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Daryl Cagle’s Professional Cartoonists Index

A picture is worth a thousand words? How about a cartoon …

The <?xml:namespace prefix = st1 ns = “urn:schemas-microsoft-com:office:smarttags” />Iraq war is spawning more than just controversial pictures. It’s also generating a bevy of editorial cartoons across the globe. Those who enjoy the politics of the pencil can peruse some of the best cartoons thanks to a superb Web site.<?xml:namespace prefix = o ns = “urn:schemas-microsoft-com:office:office” />
 
Daryl Cagle maintains the Professional Cartoonists Index at Slate magazine, for which he is also the cartoonist. This cartoon compendium catalogues the editorial work of dozens of creators.
 
The index is fairly broad and quite a lot of fun to sort through. In addition to cartoons about the Iraq war and terrorism, Cagle collects cartoons on all sorts of recent hot topics: Donald Trump, “The Passion of the Christ,” obesity in America, file-swapping and so many more.
 
The cartoons are just as easy to read on the site as they are in a newspaper or magazine. And each cartoon comes with the ability to e-mail it to a friend, as well as e-mail the cartoonist, visit his own site, or instantly and easily look at his archived cartoons.
 
The cartoonists come from all over: Denver Post, San Antonio Express-News, Mobile Register, Pittsburgh Post-Gazette, Louisville Courier-Journal, and the list goes on and on, tallying more than 100 American cartoonists alone. (There’s also a section on cartoons from around the world, which is eye-opening all by itself.)
 
Cagle has devoted a whole section to Secretary of Defense Donald Rumsfeld. One cartoon shows Rumsfeld lying down, tethered to a leash held by President Bush. “Sorry, Don,” says Bush, “but from now on I’m keeping you on a short leash.”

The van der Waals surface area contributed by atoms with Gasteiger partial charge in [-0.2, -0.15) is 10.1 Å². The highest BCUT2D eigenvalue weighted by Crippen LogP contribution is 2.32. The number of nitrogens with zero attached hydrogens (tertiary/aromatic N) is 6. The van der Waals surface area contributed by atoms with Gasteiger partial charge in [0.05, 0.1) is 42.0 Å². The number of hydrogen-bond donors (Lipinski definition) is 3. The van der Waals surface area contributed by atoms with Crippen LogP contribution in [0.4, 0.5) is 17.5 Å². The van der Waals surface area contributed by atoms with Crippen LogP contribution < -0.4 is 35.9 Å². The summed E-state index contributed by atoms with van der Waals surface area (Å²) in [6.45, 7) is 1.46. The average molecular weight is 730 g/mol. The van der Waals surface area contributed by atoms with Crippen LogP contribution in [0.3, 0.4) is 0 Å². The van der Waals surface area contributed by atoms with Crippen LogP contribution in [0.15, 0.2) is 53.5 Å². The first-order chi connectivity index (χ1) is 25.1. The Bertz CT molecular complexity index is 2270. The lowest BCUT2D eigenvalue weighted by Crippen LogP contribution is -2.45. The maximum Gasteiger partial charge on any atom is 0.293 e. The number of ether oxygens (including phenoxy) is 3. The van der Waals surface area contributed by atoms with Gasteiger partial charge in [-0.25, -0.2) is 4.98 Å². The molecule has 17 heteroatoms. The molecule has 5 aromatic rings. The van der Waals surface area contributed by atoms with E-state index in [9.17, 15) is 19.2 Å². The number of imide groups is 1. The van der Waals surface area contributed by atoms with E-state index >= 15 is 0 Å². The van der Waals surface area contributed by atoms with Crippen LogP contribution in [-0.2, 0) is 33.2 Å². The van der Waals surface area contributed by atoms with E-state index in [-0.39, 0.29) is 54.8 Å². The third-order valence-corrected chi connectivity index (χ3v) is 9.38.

And that may be one of the kinder, gentler cartoons.
 
“I have been seeing some blistering editorial cartoons lately,” wrote Al Tompkins of the Poynter Institute. “The Iraq prison scandal has led to some of the most striking cartoons since September 11.”
 
The site offers plenty more.
 
Cagle maintains a cartoon blog on the site, and he offers a teacher’s guide for using the cartoons in courses like social sciences, art, English and journalism. The guide provides lesson plans for elementary, middle and high schools.
 
One can sign up for a free e-newsletter of the editorial cartoons, and also acquire the cartoons for use in publications on a pay-per-use basis.
 
The site brings the oft-overlooked craft of political cartooning into fascinating relief, and anyone who keeps up with current events will most certainly be engaged by the work of these editorial masters.
 
The site is extremely well built with solid functionality. This, combined with incredible content, makes the Professional Cartoonists Index well worth a visit.
 
Cliff Vaughn is culture editor for EthicsDaily.com.